What this tangibly means is that most of the time, VIX futures are generally in about 5-10% of contango. This tangibly means that futures increase in value along the futures curve (IE, later expiration dates = higher prices and the front month futures contract is above spot VIX).
To see this another way, here’s a graphic which shows the average level of the VIX during a certain day of a trading month compared to the average level of the front two VIX futures contracts over the last 10 years.
If you notice, there’s a few very clear trends at work in this data. First off, the VIX tends to go nowhere. This is to be expected if we’ve studied the VIX before – it really tends to stay around the 15-20 level and movements beyond this tend to revert in fairly short order.
But there’s another trend at work – the futures contracts tend to start a month at a higher price than the VIX and then gradually decline in value as the month progresses. This is precisely why VXX loses money over almost all lengthy time periods. This is the concept of roll yield (futures converging to spot) in one chart created from directly from real market data.
You see, VXX is holding exposure in these two futures contracts. This is because VXX follows the S&P 500 VIX Short-Term Futures Index. I have tried to be gracious in the past in reference to this index, but put simply, it is an index which has destroyed a lot of wealth from investors unaware of its methodology. From a high level standpoint, this index has shaved roughly half of its value off per year over the last decade.
What is particularly poignant here is that at present, according to ETF.com there is over $3 billion in funds allocated to just the top two strategies which either follow this index (VXX) or give a double-leveraged return on this index (TVIX). Unless the majority of these funds are targeting very short-term returns in these indices, roll yield is ultimately going to transfer a lot of this wealth from the hands of these traders into the hands of someone else.
If the forces that be were to appoint me Czar of the Universe for a day, one of the first things I would do would be issue a requirement that all traders of these volatility ETPs sign a waiver indicating that they understand roll yield and its long-run implications. In my numerous dialogs with traders and investors in these notes, I have come to the conclusion that a decent segment of traders are unaware of the either the long-run return of the instrument they are in or the forces which drive the returns. I personally didn’t understand these instruments in that the first time I saw the exponential decrease in the value of VXX, I thought I was just seeing an error in my charting software. Nope, the decline is real. Here is the actual full return of VXX. Do you still want to buy this?
This is the key concept around which I am short VXX: roll yield is a long-term wealth destroyer of holdings. What this tangibly means is that as strategic traders in VXX, we should look to initiate short trades when the VIX rallies, with a target date several months into the future to capture returns. To avoid risk, we should utilize the active and liquid options contracts and in my experience, put spreads enable investors to strip out implied volatility and put on trades with good reward/risk ratios. In previous articles, investors asked for more details regarding my positions, so in the following paragraphs I’ll detail my core plays.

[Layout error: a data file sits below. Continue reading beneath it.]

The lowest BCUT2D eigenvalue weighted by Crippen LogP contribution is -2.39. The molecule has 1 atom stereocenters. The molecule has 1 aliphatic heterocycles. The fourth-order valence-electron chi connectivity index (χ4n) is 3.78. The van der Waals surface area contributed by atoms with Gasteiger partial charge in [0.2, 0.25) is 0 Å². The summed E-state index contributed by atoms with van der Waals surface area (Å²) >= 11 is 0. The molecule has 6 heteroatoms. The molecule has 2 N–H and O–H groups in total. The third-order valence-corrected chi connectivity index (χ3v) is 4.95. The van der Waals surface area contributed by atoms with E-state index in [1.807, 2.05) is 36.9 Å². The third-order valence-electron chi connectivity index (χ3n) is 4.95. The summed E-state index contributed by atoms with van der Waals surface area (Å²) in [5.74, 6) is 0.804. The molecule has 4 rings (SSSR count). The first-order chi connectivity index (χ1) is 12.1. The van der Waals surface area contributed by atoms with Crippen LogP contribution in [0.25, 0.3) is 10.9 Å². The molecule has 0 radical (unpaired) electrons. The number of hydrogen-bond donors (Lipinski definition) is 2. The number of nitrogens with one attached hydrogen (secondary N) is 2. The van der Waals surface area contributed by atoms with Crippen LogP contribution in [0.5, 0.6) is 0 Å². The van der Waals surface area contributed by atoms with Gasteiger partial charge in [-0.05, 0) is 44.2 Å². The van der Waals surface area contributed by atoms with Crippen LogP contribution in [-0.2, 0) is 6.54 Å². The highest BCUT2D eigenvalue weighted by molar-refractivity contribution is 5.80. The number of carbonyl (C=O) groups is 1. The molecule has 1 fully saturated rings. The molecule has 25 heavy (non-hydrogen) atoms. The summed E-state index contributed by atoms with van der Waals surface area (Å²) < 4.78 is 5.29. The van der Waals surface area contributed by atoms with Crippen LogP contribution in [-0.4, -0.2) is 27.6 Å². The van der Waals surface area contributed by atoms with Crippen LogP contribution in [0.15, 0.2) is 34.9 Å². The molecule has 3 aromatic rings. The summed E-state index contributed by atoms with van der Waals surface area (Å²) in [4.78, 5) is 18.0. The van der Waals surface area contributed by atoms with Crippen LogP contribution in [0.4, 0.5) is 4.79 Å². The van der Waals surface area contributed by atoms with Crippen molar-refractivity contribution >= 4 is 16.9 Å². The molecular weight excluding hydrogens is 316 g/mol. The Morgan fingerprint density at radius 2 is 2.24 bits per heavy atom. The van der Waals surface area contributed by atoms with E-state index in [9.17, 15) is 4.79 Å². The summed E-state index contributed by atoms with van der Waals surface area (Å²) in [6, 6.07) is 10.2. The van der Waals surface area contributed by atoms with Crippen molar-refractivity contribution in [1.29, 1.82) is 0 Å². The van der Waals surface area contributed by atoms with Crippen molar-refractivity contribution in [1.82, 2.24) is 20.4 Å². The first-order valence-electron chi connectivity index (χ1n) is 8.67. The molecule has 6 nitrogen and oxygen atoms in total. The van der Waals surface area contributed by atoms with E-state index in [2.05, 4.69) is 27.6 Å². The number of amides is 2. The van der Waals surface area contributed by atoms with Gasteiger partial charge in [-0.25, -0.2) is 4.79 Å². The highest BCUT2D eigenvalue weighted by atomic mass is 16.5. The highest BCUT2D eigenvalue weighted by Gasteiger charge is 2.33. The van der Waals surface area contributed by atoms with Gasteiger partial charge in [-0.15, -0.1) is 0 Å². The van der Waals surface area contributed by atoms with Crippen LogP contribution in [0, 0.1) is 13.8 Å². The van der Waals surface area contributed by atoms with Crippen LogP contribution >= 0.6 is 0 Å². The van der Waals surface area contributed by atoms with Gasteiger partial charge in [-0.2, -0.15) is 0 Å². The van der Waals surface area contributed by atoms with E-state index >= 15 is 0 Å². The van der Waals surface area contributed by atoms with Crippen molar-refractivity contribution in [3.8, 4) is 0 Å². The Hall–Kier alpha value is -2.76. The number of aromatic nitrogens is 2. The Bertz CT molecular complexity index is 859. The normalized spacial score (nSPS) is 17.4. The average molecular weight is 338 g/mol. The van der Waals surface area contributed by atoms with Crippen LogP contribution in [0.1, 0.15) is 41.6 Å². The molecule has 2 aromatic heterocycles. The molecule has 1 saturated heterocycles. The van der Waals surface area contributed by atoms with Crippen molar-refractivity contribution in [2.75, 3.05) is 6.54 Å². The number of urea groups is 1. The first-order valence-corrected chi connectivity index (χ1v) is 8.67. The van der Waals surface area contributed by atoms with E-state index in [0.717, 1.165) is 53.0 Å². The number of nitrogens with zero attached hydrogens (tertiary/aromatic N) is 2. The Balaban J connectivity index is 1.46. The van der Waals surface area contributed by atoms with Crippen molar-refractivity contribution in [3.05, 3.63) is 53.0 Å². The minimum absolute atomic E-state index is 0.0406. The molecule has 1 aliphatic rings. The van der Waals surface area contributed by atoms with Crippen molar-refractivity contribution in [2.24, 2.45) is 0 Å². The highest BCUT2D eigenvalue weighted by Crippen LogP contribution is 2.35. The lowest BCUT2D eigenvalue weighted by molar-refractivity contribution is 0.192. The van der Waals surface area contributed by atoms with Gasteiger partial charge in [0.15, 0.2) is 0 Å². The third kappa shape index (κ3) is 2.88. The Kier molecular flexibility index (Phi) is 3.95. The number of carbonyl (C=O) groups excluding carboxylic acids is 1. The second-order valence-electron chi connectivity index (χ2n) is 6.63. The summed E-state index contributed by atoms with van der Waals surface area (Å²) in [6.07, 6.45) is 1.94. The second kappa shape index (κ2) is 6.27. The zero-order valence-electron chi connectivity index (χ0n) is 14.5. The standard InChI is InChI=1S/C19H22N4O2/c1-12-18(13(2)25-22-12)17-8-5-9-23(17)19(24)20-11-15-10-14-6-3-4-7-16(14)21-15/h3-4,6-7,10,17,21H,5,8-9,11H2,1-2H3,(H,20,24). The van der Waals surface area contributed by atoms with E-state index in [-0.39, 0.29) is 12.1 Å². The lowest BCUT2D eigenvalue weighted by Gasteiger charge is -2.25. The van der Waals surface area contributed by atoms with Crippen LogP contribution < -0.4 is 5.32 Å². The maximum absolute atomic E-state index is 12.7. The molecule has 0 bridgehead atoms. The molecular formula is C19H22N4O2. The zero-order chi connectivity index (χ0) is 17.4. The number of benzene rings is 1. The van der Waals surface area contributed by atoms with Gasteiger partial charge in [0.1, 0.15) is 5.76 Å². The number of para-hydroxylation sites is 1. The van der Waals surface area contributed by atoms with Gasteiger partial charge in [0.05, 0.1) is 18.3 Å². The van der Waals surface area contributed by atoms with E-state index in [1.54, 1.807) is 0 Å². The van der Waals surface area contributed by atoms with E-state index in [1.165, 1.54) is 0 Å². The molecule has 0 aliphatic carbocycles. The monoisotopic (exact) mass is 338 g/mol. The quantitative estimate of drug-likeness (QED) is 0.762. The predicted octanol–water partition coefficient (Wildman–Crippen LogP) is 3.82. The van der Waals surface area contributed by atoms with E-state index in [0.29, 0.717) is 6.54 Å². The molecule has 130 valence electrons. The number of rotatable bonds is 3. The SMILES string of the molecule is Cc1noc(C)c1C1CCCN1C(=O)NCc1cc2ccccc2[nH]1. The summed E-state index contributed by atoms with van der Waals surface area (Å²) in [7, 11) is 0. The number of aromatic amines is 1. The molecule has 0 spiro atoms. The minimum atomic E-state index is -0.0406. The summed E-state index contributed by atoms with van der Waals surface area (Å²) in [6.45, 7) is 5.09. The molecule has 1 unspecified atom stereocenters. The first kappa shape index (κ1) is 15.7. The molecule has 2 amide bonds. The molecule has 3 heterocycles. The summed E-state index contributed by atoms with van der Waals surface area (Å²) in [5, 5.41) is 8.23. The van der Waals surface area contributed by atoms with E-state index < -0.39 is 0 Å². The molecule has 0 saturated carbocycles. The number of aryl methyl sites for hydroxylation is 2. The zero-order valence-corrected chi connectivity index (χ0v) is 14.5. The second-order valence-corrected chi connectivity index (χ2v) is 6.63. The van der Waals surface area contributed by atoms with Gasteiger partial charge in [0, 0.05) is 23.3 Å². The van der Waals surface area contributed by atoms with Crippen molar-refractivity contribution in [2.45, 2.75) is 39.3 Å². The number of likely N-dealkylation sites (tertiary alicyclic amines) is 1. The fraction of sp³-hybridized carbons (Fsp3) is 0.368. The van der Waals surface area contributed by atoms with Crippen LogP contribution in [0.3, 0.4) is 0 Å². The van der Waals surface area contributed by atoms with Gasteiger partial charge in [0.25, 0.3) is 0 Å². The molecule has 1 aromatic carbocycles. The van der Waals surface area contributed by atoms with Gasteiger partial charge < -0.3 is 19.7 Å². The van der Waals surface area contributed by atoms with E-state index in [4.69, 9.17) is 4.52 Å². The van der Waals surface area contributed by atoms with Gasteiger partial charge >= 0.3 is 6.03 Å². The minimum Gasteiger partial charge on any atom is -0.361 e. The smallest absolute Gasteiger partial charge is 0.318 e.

I have two core positions – the first position is in early 2021 and its breakeven is basically at today’s traded price. My idea for this trade is that since the VIX tends to peak early on in the crisis, even if we see a prolonged bear market, VXX is likely to fall somewhat from here. For that reason, this trade is a put spread using an at-the-money, early 2021 put offset by selling a put a few dollars out of the money. My reward per risk on this trade is about 2:1.
And my other core position is in the 2022 timeframe and it is fairly far out of the money and it relies on the long-run forces of roll yield to drag down returns once again. Prior to this crisis, the 10-year annualized rate of return was over a 50% drop per year. If you do the math, this implies that two years from now, the return would be that VXX will drop by around 75%. You can verify through historic price data that this magnitude of decline actually is experienced across two year periods with a good degree of regularity.
Put simply, I am looking to capture the immediate downside in the VIX as peak VIX levels tend to be reached in the first part of the crisis with an at-the-money put spread in 2021. And I’m also looking to capture the long-run roll-yield-induced losses with options out in mid-2022 which are fairly far out of the money.
For investors looking to take the short trade, I recommend either of the above as sound trades built around VIX tendencies – both in the short and long run. In previous articles I have had individuals express a good degree of skepticism regarding this trade, with some calling it reckless. But my rebuttal would be that you should be closely managing risk in all of your positions.
The total risk on these trades is less than 2% of my portfolio and I would suggest that investors be cognizant of risk as well. My personal opinion is that we should never put ourselves in a position in which a single trade can sink us – and even though I’m confident in this trade, I can’t advocate ultimate portfolio-level recklessness. In all situations, I would advise against an outright short on VXX due to the inability to truly manage risk should the VIX gap higher. But all in all, I believe that the VIX has peaked in this crisis and roll yield will pull VXX down from here.
Historic movements indicate that the VIX tends to peak several months before a bear market ends. Roll yield has a history of eroding returns in VXX and this relationship will continue when markets normalize. I am short the VIX in two core positions which capture two distinct themes.
Disclosure: I am/we are short VXX. I wrote this article myself, and it expresses my own opinions. I am not receiving compensation for it (other than from Seeking Alpha). I have no business relationship with any company whose stock is mentioned in this article.